Most businesses rely on financing to get them through tough times or periods of growth. Loans and cash advances can fund payroll in a pinch, help businesses put down money on new equipment, or open up the door to new suppliers and geographic markets. In fact, only 7% of businesses didn't use financial services at all in 2021.
But many new business owners are leery about financing arrangements. What kind of debt is "good debt?” Will monthly payments start to eat into your cash flow too much? How do you even secure the right financing in the first place without traditional collateral, a strong commercial credit score, and the conventional hallmarks of getting money to grow your business?
In this comparison guide, we address those questions as we explore two popular options for financing in the eCommerce industry: conventional business loans and merchant advances. By the end of the article, you'll:
- Have a clearer idea of what criteria you're looking for in a financing provider
- Know the advantages and disadvantages of business loans for different types of businesses
- Have the information you need to see if merchant advances from Onramp are the right fit for your business
- Be ready to take the next step to get a lump sum for growing your eCommerce business
Onramp vs. Bank Loans: Consider Your Criteria Before You Start Comparing
Choosing a financing option is a big deal, even bigger than deciding to get financing in the first place. Because you're entering into an arrangement that can shape the financial future of your business for years to come, you need to know what is non-negotiable for your business. Consider these questions and know the right answers for your unique business so you can easily decide between Onramp vs. bank loans:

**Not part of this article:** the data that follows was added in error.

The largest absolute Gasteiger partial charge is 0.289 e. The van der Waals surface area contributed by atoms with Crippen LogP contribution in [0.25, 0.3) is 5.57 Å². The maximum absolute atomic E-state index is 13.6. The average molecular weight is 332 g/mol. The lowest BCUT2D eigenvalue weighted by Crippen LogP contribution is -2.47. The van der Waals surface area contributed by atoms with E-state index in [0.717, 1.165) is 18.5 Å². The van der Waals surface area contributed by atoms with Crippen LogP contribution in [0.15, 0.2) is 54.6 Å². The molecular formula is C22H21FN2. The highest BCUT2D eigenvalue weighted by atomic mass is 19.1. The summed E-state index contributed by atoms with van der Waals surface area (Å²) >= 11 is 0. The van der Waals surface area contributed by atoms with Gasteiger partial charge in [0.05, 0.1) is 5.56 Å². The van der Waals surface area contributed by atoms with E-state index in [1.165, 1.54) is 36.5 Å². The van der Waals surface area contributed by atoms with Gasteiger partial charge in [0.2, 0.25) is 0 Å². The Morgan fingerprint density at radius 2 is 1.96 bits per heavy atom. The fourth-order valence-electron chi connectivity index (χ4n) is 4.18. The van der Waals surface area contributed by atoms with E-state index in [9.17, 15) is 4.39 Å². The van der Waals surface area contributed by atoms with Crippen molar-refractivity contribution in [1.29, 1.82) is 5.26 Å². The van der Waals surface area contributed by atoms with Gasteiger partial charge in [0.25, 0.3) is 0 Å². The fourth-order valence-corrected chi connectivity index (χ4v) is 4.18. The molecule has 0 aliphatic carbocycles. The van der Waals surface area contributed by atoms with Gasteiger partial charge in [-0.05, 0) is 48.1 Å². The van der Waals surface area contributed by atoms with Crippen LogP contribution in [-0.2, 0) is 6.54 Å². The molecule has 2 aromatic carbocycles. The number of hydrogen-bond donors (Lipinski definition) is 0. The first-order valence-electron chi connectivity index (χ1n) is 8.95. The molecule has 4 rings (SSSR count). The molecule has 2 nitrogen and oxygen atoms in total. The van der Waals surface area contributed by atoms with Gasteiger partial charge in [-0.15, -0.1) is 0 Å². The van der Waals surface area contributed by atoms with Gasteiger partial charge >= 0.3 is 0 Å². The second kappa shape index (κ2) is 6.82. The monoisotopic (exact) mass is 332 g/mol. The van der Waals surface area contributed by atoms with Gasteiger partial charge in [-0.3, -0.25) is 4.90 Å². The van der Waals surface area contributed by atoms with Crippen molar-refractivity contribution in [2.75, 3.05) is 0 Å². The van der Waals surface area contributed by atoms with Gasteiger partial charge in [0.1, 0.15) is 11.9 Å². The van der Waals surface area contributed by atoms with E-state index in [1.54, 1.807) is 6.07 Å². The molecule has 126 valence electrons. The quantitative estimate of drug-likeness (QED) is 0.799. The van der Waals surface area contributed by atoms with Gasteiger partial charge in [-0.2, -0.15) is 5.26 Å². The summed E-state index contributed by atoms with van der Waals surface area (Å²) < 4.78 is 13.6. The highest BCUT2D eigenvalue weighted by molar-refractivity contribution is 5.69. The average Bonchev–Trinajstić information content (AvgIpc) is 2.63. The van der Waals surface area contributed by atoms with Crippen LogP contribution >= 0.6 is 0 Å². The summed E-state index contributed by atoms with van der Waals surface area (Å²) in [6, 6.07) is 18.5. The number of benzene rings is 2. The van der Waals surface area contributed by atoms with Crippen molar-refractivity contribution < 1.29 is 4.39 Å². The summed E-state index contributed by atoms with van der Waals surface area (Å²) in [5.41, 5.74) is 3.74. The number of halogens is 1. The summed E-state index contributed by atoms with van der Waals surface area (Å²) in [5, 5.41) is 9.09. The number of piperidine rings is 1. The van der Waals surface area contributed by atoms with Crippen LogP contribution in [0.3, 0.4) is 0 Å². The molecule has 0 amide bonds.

- How much money do you need? Different lenders may offer different interest rates based on the size of the loan. They might also decline your application or offer a smaller amount than you need. Similarly, merchant advance services offer a lump sum based on your sales volume.
- What does your cash flow look like? Conventional business loans require you to pay down the loan at regular intervals, regardless of your sales volume. This might jeopardize your cash flow during off-peak months. Onramp's repayment plan is mapped to one percent of your monthly sales volume so you only pay what your revenue easily supports.
- What do you want to use the money for? Some financing options restrict what you can use the funding for or will decline your application if they think a growth opportunity is too risky.
- How quickly do you need the cash? If you need to move on an opportunity quickly or need fast cash to stay afloat, many business lenders may not be able to help. The process simply takes too long (and faster ones may have more fees and higher interest rates).
Writing down the answers to these questions can help you keep your core financing needs in mind as you compare different types of financing and service providers.
Related: The Importance of Borrowing and Spending Only What You Need to Maintain Healthy eComm Finances
Bank Loans: Advantages and Disadvantages of Common Options
When you think of traditional ways of financing a business, a business loan may be the first option that comes to mind. Short-term and long-term business loans have been a common option for centuries, long before online businesses were even an idea. But while they may be common, they present unique challenges and drawbacks for eCommerce businesses.
Traditional Short-Term Commercial Loans
Short-term business loans were once the go-to financing option for business emergencies. Short-term loan providers would offer relatively fast access to a relatively small amount of cash at higher interest rates. This funding could cover emergency expenses, important expenses like payroll if cash flow slows down, and even working capital.
These short-term loans are just that: loans with short terms of up to 24 months, with much shorter timelines for repayment. Repayment is due in regular weekly or monthly installments. The key benefit of this type of loan is that qualifying businesses can get the cash they need to stay afloat. However, it offers significant drawbacks such as: